Oracle's answer for large-scale data warehousing looks promising. But as this in-depth review reveals, production deployments and clearer insight on cost and administrative overhead are still wanting.
Introduced in September 2008, Oracle Exadata is Oracle's first major offering in fully parallel data warehousing. As such, it fixes the biggest gap in Oracle's data warehouse product line. Indeed, Exadata is something of an architectural leapfrog, establishing a "storage tier" separate from the "database tier" in a way no other commercial product previously has. Combined with the vast array of features already present in the Oracle database management system (DBMS) -- including strong capabilities to handle high-concurrency workloads -- Exadata has the potential to become the most capable data warehouse offering on the market. And of course it offers the ultimate in "Oracle compatibility," which alternative vendors generally lack.
Architecture looks effective (in theory)
Architectural tradeoffs and inherent complexity
Lack of proven reference implementations in the field
Data warehouse DBMS architecture is all about tradeoffs, however, and so Oracle still lacks features other vendors do offer. This deficiency is most obvious when compared to column-oriented DBMSs; if your needs are better met by columnar than row-based data warehousing, Oracle Exadata probably isn't for you. But other row-based vendors -- Teradata and upstarts alike -- also sport features that wouldn't make sense in the Exadata design.
What's more, any favorable view of Exadata assumes that it actually works more or less as advertised. This supposition is not yet known to be the case -- at least not widely. Although beta customers have been named, Oracle hasn't provided any true production references. Oracle is even reluctant to run Exadata proofs of concept at customer sites, preferring instead to do tests at its own facilities. Oracle's demos and other released information seem sufficient to establish that Exadata can provide a significant speed-up over Exadata-less Oracle DBMS deployments. Less clear is how Oracle Exadata compares with non-Oracle alternatives.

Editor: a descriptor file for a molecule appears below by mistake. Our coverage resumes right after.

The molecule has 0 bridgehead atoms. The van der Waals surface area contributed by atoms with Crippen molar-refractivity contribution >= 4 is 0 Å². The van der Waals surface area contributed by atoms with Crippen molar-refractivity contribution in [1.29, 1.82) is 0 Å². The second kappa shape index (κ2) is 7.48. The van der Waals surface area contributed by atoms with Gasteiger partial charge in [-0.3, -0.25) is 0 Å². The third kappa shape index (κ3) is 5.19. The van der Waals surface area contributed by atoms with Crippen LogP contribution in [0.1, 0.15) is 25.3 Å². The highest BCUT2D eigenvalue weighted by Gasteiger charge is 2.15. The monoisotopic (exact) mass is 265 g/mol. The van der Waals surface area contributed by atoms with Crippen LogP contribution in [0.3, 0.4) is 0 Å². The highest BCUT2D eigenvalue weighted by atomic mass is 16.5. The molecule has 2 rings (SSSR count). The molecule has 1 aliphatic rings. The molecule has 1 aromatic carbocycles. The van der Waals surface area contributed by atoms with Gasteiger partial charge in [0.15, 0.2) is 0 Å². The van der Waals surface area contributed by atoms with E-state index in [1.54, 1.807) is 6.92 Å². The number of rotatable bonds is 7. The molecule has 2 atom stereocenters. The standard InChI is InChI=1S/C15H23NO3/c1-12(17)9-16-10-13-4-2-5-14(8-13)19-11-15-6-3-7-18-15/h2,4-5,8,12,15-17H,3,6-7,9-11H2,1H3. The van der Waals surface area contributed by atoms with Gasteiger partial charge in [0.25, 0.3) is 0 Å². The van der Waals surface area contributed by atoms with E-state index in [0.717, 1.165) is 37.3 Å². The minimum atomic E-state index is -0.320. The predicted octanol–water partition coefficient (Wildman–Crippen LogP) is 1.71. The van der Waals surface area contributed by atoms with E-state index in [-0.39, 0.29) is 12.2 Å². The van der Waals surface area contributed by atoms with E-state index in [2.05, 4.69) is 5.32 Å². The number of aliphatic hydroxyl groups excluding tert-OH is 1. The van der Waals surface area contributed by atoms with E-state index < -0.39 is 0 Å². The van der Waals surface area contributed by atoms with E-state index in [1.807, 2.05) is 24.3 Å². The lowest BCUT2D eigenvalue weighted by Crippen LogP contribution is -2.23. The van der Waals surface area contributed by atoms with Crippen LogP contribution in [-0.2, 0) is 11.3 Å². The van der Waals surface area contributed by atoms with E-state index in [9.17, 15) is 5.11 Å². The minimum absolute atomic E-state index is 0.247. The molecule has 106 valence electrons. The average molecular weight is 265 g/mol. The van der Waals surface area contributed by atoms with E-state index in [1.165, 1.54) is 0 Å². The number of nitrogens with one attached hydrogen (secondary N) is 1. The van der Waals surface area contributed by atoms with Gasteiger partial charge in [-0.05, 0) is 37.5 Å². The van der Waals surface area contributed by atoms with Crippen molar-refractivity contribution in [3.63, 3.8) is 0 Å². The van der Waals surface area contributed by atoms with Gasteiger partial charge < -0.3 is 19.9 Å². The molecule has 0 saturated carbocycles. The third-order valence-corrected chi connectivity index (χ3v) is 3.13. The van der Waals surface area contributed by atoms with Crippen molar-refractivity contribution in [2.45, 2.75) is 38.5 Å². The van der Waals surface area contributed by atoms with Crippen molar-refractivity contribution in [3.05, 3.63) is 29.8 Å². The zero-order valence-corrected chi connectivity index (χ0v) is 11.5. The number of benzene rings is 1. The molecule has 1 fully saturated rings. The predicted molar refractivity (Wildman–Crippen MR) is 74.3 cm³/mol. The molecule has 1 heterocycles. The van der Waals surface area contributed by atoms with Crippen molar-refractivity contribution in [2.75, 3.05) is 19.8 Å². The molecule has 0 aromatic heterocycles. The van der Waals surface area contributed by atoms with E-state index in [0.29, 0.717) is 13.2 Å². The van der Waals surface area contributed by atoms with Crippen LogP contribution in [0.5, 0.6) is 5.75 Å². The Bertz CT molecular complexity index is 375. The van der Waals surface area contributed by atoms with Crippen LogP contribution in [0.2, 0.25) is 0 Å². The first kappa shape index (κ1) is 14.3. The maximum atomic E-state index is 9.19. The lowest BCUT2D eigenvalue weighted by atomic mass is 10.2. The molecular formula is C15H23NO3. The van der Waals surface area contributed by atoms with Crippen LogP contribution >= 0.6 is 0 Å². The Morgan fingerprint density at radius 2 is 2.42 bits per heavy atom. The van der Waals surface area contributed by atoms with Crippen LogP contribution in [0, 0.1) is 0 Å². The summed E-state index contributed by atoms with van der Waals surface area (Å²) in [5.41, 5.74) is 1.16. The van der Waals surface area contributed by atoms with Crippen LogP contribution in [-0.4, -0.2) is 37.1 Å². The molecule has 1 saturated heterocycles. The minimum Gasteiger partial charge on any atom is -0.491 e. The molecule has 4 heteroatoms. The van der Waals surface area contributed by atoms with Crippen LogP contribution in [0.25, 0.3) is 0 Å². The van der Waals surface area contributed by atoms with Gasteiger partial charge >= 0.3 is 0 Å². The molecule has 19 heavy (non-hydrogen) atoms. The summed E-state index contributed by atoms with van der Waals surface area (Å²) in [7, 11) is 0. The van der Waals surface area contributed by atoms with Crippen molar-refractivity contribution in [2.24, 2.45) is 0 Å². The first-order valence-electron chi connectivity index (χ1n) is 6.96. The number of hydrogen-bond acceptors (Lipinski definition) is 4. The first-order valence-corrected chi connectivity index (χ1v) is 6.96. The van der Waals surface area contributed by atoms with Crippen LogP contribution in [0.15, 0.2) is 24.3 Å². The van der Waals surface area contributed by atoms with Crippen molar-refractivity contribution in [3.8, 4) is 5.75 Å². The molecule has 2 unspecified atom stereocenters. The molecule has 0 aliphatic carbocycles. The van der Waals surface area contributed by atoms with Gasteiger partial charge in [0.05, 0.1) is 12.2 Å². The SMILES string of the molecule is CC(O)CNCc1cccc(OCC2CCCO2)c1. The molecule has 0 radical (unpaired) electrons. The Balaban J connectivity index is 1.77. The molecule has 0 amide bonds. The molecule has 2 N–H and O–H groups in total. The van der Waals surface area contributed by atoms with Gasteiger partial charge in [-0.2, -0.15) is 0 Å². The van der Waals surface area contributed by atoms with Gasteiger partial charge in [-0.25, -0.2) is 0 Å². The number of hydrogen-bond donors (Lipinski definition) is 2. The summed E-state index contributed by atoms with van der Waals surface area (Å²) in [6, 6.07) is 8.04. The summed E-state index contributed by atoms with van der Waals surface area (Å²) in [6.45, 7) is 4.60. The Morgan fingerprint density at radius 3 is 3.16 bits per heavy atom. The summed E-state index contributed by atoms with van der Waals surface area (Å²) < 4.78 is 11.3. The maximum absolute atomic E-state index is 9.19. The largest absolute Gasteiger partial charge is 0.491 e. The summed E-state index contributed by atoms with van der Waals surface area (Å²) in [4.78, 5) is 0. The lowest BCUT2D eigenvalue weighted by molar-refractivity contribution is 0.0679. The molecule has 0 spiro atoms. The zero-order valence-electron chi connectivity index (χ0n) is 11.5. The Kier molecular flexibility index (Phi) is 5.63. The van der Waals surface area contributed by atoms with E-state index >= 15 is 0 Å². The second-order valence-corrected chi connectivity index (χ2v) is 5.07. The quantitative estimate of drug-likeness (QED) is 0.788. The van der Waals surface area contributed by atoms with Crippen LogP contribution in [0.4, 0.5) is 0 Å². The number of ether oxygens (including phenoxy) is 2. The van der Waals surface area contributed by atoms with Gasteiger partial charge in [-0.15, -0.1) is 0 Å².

The last unknown is price -- and, more generally, total cost of ownership (TCO). Oracle's all-in list pricing is in the $50-$60 thousand/terabyte range using slower disks and in the $110-$130 thousand/terabyte range using faster ones, depending on system size. That is at the high end of the market. These ranges make sense, given Oracle's traditional software pricing posture and the fact that it isn't a leader on hardware/cost-saving metrics in areas such as raw analytic query performance or data compression. (For more detailed pricing information, visit "Oracle Database Machine and Exadata Pricing" and this list of posts on competitor pricing.) But realistically, these fees are all just first approximations, as each enterprise's negotiating situation is different.
Exadata is designed for data warehouses in the multi-terabyte range (user data). The smallest configuration you can buy is rated at 6 terabytes with two storage cells (the minimum allowed). The two most standard configurations have 14 storage cells each and are rated at 42 or 92 terabytes, depending on the type of disk used. Note that all such figures are approximate, because the user data to disk ratio is heavily affected by the nature of the raw data.
The Agile ArchiveWhen it comes to managing data, donít look at backup and archiving systems as burdens and cost centers. A well-designed archive can enhance data protection and restores, ease search and e-discovery efforts, and save money by intelligently moving data from expensive primary storage systems.
2014 Analytics, BI, and Information Management SurveyITís tried for years to simplify data analytics and business intelligence efforts. Have visual analysis tools and Hadoop and NoSQL databases helped? Respondents to our 2014 InformationWeek Analytics, Business Intelligence, and Information Management Survey have a mixed outlook.
InformationWeek Tech Digest, Nov. 10, 2014Just 30% of respondents to our new survey say their companies are very or extremely effective at identifying critical data and analyzing it to make decisions, down from 42% in 2013. What gives?